Naranjo Del Vas is a fashion design collaboration between Paula Cánovas del Vas and Ernesto Naranjo. Following a chance meeting with Vittoria Matarrese, head of special projects at Palais de Tokyo, the pair were invited to exhibit a new kind of fashion show presenting the idea of a parallel presentation with a vision to democratise the fashion system. The idea involved the designs and models interacting as “live sculptures” with each other and the audience in an attempt to revolutionise the traditional, voyeuristic set-up of fashion runways. Currently, Naranjo del Vas are presenting their AW Couture 2019 collection, showcasing an alternative vision to their Palais de Tokyó programme.
Both Paula and Ernesto graduated from the MA Fashion Design course at Central Saint Martins. “We have worked together as a creative duo for several brands and projects and we thought it could be a great opportunity to create a dialogue between our personal work”, the duo tells It’s Nice That. “We want the visitor to have a dialogue with the pieces, it’s important that if you get the chance to show in a special place you take the chance to do something out of the fashion bubble”, explains Paula and Ernesto. For the AW19 collection, the idea revolves around merging the viewers with a first-hand experience of the pieces. This interactive nature offers a highly individual element to the world of fashion runways, something that is more often seen in theatre productions and performance art.
Although their design practices are aesthetically and thematically different, this collaboration creates a synergy between the designs and living sculptures. The two Spanish designers draw similarities between their shared cultural background and their thorough research methods. “When we work for a brand we try to inject our own personal values and points of view while always respecting the brand values and ideals”, explains Paula and Ernesto. “Being at Central Saint Martins made us react and work in similar ways, we complement each other really well”.
Paula’s work ranges from work with Nike, Gucci and Maison Margiela. Her practice is research-based and inspired by literature and beauty conventions while touching on feminism. Known for garments with extra-large volumes and silhouettes, her pieces incorporate techniques such as embossing, knitting and printing which tie her work to a sense of craft. Her voluminous pieces make statements of empowerment, affirmed by the designer’s use of bold and florescent colours.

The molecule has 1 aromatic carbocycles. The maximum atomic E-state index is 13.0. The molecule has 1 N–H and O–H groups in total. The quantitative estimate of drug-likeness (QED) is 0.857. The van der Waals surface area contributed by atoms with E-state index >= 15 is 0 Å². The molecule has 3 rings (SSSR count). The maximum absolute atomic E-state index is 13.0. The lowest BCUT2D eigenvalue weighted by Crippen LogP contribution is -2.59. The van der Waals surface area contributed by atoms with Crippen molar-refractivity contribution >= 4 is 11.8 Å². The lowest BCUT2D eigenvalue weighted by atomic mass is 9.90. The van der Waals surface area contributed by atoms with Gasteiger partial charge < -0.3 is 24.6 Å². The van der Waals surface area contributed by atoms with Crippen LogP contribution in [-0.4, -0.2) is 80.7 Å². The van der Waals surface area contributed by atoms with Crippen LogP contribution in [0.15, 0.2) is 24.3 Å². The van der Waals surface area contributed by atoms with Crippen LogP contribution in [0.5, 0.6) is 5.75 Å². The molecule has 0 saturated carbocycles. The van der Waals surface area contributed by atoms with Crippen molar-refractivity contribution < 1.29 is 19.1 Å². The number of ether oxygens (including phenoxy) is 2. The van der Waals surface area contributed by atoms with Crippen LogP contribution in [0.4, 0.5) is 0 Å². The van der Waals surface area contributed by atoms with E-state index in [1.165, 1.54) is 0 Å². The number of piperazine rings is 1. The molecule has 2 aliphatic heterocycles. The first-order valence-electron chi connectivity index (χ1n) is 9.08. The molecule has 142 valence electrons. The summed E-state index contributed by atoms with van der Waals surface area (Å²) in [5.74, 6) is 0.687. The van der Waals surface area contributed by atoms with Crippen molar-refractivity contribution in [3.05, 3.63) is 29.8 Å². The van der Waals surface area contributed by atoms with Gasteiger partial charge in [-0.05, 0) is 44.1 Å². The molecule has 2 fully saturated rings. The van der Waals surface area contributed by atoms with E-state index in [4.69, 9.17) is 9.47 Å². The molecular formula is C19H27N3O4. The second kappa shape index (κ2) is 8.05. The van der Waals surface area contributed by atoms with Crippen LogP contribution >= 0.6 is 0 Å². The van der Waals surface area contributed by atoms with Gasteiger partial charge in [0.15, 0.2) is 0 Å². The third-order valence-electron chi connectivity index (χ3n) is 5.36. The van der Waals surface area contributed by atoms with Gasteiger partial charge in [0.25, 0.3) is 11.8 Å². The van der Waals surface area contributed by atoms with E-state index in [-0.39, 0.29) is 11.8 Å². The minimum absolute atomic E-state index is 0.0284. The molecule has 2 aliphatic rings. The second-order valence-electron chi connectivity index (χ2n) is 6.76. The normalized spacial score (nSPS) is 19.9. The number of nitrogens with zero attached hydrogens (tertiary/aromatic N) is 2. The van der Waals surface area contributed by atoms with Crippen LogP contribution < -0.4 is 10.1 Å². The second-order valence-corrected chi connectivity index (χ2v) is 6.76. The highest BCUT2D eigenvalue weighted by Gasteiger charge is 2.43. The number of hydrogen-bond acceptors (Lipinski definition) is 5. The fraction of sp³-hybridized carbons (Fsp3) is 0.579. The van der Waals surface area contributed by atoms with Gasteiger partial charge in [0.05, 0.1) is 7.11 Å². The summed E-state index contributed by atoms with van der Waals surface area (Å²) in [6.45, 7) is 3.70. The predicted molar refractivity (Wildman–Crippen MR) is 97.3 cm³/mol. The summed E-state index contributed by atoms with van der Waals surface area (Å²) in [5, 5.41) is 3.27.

Alternatively, Ernesto’s design practice is based on the values of “family first”. Characterisation and a sense of community are central to his research and creative process; greatly informed by his Spanish upbringing. Within his work, the dramatic edge merges with the ironic which merges with sharp, geometric shapes. His collections possess a strong yet flexible sense of cohesiveness that create differing narratives depending on the mix of characters and garments exhibited. The recipient of the Alexander McQueen Scholarship during his masters degree, Ernesto has also worked under John Galliano in both Artisanal and Prêt-à-Porter lines.
Naranjo del Vas is an exciting addition to London’s fashion industry, their unique outlook on how fashion pieces should be viewed, along with how they present their work in parallel to each other demonstrates an original ability for spirited thinking and collaboration.
- Department of New Realities' AR-assisted Moncler book is a technological triumph
- Tish Murtha's Elswick Kids portrays "the joy and freedom of childhood"
- The ninth Asian Pacific Triennial’s features an undoubtedly impressive roster
- Lily Rose Thomas' film Girls Who Drink explores three complicated relationships with alcohol
- Broken Bonds explores how pictures can document a different approach to history
- Talk: a magazine reimagining debates surrounding commercial art
- Photographer Andrea Artemisio's wacky realisations breathe fresh air into magazine editorial
- Massive Attack just announced that they've remastered a classic album into...a spray can
- It looks like Banksy intended to shred the whole of Girl with Balloon
- Deep Throat Studio may have been borne out of failure but it thrives today
- Andrés Rosa approaches design by rejecting logic and embracing Dadaist thinking
- A new film uses the Barbican estate at sunset to appreciate the beauty of Brutalism